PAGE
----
Stories of Mizrahi and Sephardi women
Essays on identity

Stories of Mizrahi and Sephardi women

Feeling forever silenced, Loolwa Khazzoom is quiet no more. Khazzoom whose heritage is part of the fabric of her very being, has updated her anthology, The Flying Camel, proving that not all Judaism is Ashkenazi.

The cover of The Flying Camel features A-WA, an Israeli band made up of the three sisters Tair, Liron, and Tagel Haim. Photo: Rotem Lebel.
The cover of The Flying Camel features A-WA, an Israeli band made up of the three sisters Tair, Liron, and Tagel Haim. Photo: Rotem Lebel.

When Loolwa Khazzoom reached out with her anthology, The Flying Camel, something in me screamed “Yes!” Because I could somewhat relate to her story.

While I haven’t experienced the marginalisation or taunting that she did as a child, for most of my life, outside of my home, my experience, and everything I was taught, was Ashkenazi Judaism. Going one step further, when Judaism is portrayed on screens, it is Eastern European.

But it’s this very notion that Khazzoom has spent most of her life trying to quash. Because, as she said over the phone from her home in the US, “we’re important”.

Believing that the world had been cheated of the rich cultural education about Mizrahi and Sephardi Judaism, in 1990, Khazzoom started offering unique workshops hoping to show people that we need to learn about, embrace, and celebrate everybody.

“We are one Jewish people from all over the world, from every single place that Jews have been in Africa, the Middle East, Asia, Latin America,” she said. “I envisioned something where we would all celebrate everybody’s heritage.”

One thing that resulted from Khazzoom’s passion for education was an anthology of writing by women like her, many of whom she said, ended up seeking her out once word got out that she was compiling the writings. Despite being rejected by multiple publishers over the years, in 2003, the first edition of The Flying Camel: Essays on Identity by Women of North African and Middle Eastern Jewish Heritage was released. Two decades later, the anthology has been re-published.

The anthology, Khazzoom says, is made up of personal stories rather than academic texts, almost like each contributor is saying “pour yourself a cup of tea and let me tell you about my life”. People can relate to the stories.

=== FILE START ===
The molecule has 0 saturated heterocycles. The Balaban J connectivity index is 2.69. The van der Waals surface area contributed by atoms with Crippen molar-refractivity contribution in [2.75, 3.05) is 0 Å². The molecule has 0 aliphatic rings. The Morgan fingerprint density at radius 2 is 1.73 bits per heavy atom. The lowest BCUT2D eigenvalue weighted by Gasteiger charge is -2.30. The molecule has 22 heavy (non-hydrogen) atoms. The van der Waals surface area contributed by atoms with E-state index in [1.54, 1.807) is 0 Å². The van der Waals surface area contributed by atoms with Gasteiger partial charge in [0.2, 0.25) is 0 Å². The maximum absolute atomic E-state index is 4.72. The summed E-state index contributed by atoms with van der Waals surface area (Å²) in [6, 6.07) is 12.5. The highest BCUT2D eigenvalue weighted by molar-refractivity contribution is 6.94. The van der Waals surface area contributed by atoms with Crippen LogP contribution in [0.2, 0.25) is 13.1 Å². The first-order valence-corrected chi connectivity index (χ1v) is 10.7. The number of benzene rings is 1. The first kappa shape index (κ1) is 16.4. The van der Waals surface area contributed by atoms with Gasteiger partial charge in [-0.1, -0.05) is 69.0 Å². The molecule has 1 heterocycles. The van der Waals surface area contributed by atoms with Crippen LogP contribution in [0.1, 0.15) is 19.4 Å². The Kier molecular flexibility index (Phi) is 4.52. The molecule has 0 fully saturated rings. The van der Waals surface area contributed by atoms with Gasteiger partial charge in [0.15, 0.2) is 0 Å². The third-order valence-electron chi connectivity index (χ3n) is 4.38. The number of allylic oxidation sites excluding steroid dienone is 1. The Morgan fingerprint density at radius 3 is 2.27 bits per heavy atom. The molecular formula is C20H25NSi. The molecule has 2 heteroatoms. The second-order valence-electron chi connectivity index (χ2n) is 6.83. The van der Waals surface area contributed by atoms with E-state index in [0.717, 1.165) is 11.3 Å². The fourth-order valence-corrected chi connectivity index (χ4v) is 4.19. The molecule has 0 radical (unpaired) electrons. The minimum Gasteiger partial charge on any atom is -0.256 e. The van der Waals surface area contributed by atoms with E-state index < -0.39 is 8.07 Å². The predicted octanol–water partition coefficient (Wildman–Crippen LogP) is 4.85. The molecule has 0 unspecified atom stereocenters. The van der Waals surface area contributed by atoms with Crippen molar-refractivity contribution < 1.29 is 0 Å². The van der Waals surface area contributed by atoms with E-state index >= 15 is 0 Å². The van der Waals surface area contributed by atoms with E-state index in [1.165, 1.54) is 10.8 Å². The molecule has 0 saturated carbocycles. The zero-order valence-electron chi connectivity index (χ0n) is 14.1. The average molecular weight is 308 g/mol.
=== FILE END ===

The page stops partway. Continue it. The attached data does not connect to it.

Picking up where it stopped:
The 2022 version includes an updated introduction, an appendix of Khazzoom’s poems and a study guide, which Khazzoom hopes will encourage more varied lessons.

“You are a product of your own Jewish education. It’s not your fault that you don’t know about Jews from Ethiopia, or from India or Brazil,” she said.

The anthology features stories of women with origins in Libya, Morocco, Yemen, India and Tunisia among others, and explains how while some learned about their heritage through the love and warmth of their family members, others felt like perpetual outsiders, the only ones who were different from their friends and the “normal” cultural narrative.

While that narrative is slowly changing, the stories are still as relevant as they were when Khazzoom collected them.

“For people of our background, as a mirror, a validation, an inspiration, motivation … you do exist, you do matter,” she said.

“But also, I want this to open eyes and open people’s hearts.”

As Khazzoom says, everything she does is influenced by her Iraqi Jewish heritage. “It’s in my bones.”

“Unlike what that spate of rejection letters told me three decades ago, we are relevant, and we have important things to say – not only to ourselves, and not only to each of the communities to which we belong, but to the world. What’s more, our insight, wisdom, and unique consciousness is present not only in matters directly related to identity, history, and community, but to everyday living. So, I want the 2022 anthology to usher us into a realm far beyond the basic conversations asserting our existence and the “special programs” honouring our traditions.

“I want to create space for our complexity and messiness and beauty to be expressed and to be honoured, as they shine through the many different ways we choose to walk through the world.”

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